Jam Tales: Don Warner
Updated: Mar 9, 2022
As with all these Jam Tales, this one has its genesis in the Saturday Afternoon Jam; the longest running regular jam session in Kansas City history - August of 1984 up to the present day, minus a one-year interruption due to the Covid shutdown.
Odds are I would have met Don Warner anyway. After all, he was THE guy for amp and electronic repair in this town. But the fact remains that I met him at Harling’s Upstairs, a club in Kansas City, when he sat in at the Jam.
He was a good keyboard player. He also played guitar. Both at a pro level. It was obvious he was well-versed in the Great American Songbook.
His speech was the most profane of anyone I’ve ever known - shocking, actually. He had the most imaginative and creative way of stringing profanities together that I’ve ever heard (there was a booking agent in Chicago who was a close second, but fell short of Don’s creativity).
He was completely unfiltered. At times inspiration would hit and it was downright poetic.
After playing, he handed his business card to me; Warner Enterprises - Electronic Repair.
“Hang on to this” he said, “You’re gonna f--kin' need it cause your f--kin' shit will break down.”
Those were his first words to me. Thus began a roughly 40-year business relationship and friendship.
Of course he was right, my shit did break down, and he always fixed it.
Some say he was a genius at what he did. I don’t know about that but I wouldn’t argue. I know he had SIXTEEN file cabinet drawers full of schematics organized alphabetically.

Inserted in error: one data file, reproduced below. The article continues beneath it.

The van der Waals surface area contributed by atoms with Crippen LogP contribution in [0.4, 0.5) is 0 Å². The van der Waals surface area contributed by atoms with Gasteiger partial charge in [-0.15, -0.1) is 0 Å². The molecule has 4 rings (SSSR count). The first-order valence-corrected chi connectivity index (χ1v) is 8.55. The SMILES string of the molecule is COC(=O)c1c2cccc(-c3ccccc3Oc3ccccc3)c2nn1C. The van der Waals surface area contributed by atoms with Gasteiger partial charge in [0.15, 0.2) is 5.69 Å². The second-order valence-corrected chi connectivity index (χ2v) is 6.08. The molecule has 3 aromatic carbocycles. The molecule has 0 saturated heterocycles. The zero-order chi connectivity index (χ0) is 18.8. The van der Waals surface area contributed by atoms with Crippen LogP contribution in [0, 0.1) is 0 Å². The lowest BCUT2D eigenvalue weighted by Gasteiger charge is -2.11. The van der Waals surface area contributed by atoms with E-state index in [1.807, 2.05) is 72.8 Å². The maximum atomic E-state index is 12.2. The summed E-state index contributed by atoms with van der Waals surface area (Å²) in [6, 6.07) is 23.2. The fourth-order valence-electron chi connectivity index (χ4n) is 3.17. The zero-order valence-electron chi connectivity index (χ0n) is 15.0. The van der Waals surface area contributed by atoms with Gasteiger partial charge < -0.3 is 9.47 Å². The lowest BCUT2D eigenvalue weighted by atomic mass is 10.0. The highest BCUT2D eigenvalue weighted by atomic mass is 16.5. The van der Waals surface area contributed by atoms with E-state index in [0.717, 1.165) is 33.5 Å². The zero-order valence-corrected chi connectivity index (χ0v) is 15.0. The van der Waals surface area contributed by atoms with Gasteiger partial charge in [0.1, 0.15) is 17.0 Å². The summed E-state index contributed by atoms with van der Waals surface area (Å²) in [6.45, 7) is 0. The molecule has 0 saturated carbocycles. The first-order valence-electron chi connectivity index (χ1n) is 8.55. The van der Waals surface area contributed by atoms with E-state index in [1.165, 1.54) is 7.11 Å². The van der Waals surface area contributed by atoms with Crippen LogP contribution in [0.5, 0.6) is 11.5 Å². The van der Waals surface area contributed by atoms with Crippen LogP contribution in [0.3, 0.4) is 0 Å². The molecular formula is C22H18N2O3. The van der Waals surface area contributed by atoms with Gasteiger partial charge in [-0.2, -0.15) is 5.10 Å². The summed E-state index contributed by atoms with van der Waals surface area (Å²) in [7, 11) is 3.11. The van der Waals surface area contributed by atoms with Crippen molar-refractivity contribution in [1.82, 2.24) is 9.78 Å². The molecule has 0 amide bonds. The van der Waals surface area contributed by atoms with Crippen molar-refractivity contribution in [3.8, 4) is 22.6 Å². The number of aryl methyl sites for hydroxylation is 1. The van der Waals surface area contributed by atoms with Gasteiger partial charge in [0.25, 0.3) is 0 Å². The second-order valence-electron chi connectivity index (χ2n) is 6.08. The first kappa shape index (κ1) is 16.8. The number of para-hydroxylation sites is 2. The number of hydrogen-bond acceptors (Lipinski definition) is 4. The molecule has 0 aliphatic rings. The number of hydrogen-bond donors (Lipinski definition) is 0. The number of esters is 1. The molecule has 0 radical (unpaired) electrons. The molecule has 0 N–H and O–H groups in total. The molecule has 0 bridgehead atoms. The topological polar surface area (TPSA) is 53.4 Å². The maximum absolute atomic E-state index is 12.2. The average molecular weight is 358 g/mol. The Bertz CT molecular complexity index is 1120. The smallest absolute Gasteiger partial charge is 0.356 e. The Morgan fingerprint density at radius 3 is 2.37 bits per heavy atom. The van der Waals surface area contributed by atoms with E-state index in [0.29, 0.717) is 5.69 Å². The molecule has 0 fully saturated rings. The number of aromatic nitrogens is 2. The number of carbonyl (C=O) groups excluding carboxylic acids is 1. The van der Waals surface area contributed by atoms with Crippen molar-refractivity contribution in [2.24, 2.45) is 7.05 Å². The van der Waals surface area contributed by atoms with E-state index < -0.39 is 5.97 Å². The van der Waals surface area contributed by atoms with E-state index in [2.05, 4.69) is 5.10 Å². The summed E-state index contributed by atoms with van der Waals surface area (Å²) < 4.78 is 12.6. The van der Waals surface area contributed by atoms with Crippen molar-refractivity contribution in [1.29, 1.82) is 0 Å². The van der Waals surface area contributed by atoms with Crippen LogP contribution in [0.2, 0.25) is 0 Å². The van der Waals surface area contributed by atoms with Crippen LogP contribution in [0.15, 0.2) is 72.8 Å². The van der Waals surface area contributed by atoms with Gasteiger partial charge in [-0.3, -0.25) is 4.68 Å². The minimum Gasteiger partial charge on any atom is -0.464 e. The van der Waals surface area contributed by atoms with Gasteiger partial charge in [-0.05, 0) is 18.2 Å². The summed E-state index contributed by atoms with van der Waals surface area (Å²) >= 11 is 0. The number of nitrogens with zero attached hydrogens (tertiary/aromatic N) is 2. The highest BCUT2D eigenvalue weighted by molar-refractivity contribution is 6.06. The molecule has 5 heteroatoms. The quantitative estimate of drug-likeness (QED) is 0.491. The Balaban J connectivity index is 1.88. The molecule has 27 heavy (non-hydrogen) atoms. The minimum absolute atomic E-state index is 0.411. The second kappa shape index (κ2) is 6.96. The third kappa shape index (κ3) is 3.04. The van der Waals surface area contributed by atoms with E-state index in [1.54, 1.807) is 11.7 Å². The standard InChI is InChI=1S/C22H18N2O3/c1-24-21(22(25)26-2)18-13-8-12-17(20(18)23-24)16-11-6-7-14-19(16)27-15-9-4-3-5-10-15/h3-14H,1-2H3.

There are many stories but here are a few to give a snapshot of the man. For the sake of propriety I can only give you the flavor of his very imaginative profanity.
One day back in the nineties I got a call from Don Warner.
To preface this story, you need to know that singers have their own union. The singers union is different than the musicians union. Don was the president of the local chapter of the musicians union at the time of this call.
How he swung that I have no idea, but he was reelected several times.
I had quit paying dues and punted the musicians union in the eighties for reasons I won’t go into here.
Union musicians were not supposed to perform with non-union musicians. This was largely ignored among the rank-and-file, which was one of several reasons I left the union. Why pay dues when it didn't contribute to who you worked with?
“Can you sing and play some of that 50s rock shit? You know, like Chuck Berry; that crap?”
“Yeah, sure, I can do that.”
“Well, I’ve got this little country-club trio. We don’t have a guitarist-singer. We’ve got this gig booked where we have to do some 50’s Rock. Would you be interested in taking the gig?”
“Yes” I said, “I’ll do it, but you should know that I’m not in the union, and don’t intend to join.”